2019 NBA Free Agents: Jimmy Butler
Bill Streicher-USA TODAY Sports
Overview: Jimmy Butler (aka Jimmy G. Buckets - the G stands for gets) is hitting unrestricted free agency and looking to get paid. An elite two-way player, Butler will certainly demand a max contract wherever he chooses to go. After being traded to the Philadelphia 76ers a month into last season, Butler became a critical player for the Sixers in the playoffs and was a key factor in pushing the Toronto Raptors to their limits in seven games.
Regular Season Stats: 18.7 points, 4.0 assists, 5.3 rebounds, 1.9 steals, 0.6 blocks, and 1.5 turnovers per game on 46.2 FG%, 34.7 3FG%, and 85.5 FT% shooting.
Postseason Stats: 19.4 points, 5.2 assists, 6.1 rebounds, 1.4 steals, 0.6 blocks, and 1.8 turnovers per game on 45.1 FG%, 26.7 3FG%, and 87.5 FT% shooting.
Strengths: Butler’s greatest strengths are his tenacity, fearlessness, and two-way play. He can do a little of everything on the offensive end, making it difficult to completely shut him down. Butler is also a clutch player that won’t shy away from the moment should he be called upon for a late game bucket. An elite perimeter defender, Butler will take on the challenge of defending the opposing team’s best perimeter player. He’s the kind of guy that’ll steal the ball, race down in transition, and drain a three or throw down a loud dunk to swing a game. Another major strength is his commitment to improve, always putting in the work in the offseason to come back better next year.
Weaknesses: Butler is an extremely well-rounded player with only a few weaknesses. While he’s certainly a good offensive player, he’s not necessarily the kind of elite offensive player that can’t be stopped. His shot is good but not great as well. With the energy he expends on the defensive end, Butler can’t shoulder a huge offensive load due to his aggressive driving style. His other main weakness, more like a concern though, is how much of his game is based on physicality. He’ll definitely put in the work to keep his body in the best shape possible, but that doesn’t mean he won’t age poorly in the later years of his contract.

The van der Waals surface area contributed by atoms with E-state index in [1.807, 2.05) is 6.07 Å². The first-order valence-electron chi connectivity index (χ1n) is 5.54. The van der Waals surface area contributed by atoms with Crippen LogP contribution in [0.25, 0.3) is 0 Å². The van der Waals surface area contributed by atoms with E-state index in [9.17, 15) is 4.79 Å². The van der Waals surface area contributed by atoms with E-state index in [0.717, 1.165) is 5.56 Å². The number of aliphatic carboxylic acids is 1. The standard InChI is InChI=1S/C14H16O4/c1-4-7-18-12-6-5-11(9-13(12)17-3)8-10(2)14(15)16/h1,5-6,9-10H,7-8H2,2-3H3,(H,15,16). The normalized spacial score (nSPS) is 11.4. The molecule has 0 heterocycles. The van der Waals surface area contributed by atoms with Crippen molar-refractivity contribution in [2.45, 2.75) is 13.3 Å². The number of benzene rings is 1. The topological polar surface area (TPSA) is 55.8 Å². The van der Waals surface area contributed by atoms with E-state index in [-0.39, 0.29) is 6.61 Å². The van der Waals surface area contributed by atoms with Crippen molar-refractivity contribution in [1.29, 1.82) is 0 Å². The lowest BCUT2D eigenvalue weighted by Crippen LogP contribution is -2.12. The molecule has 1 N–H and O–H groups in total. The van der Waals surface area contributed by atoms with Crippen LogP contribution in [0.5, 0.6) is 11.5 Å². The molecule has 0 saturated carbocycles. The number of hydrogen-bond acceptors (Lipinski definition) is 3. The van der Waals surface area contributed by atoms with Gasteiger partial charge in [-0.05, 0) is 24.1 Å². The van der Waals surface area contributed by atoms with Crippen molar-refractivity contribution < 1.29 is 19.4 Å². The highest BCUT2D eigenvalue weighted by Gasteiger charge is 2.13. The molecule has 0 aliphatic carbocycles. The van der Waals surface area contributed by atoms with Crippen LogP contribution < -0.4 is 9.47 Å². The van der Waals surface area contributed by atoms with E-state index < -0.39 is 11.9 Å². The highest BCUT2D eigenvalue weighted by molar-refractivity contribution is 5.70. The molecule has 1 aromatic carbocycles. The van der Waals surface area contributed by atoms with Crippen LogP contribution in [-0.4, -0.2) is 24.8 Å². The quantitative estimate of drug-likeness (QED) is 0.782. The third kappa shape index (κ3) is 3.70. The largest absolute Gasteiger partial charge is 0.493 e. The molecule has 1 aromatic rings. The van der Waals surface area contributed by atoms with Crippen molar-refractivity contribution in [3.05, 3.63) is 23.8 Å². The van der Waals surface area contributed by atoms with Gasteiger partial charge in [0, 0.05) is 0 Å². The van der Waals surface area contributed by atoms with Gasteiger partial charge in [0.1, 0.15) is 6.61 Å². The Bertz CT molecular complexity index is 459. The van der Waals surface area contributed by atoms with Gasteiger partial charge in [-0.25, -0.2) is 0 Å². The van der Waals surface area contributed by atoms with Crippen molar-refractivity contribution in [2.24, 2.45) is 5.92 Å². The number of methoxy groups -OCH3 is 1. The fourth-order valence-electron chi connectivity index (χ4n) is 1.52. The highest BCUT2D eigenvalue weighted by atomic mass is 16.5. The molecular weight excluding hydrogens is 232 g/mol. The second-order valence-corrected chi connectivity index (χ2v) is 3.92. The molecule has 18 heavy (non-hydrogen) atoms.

Ideal Role: Butler is at his best when he can fit in as a secondary option on offense, attacking a broken down defense, or spotting up. This’ll allow him to keep his energy for the defensive end where he’ll equally shine defending elite perimeter players.
Possible Landing Spots:
Los Angeles Lakers: Butler would fit in perfectly on the Lakers roster next to Anthony Davis and LeBron James. He could stick to his strengths as either the secondary or tertiary option on the offensive end while bringing some much-needed perimeter defense on the other end. He’s comfortable playing the shooting guard role, having done so at the start of his career, and so could slide in there while LeBron occupies the small forward spot. The Lakers have also expressed confidence they could sign Butler, should they free up some additional money to make a max offer.
Brooklyn Nets: Back before Butler was traded to the Sixers, he had given the Minnesota Timberwolves a list of preferred teams. One of the teams on that list was the Brooklyn Nets, who opened up enough cap space for two max slots last month. Kyrie Irving, a good friend of Butler, is rumored to be ready to sign one of those max offers. Should he wish to join him, Butler would fit in well in Brooklyn similarly as he would in LA.
Expected Next Contract: Regardless of where he decides to play, Butler will get the max contract he wants. If the Lakers open up max money, it would give Butler his best chance to get paid and compete for titles alongside James and Davis. I think the Lakers can open up that space and land a third player for their superteam.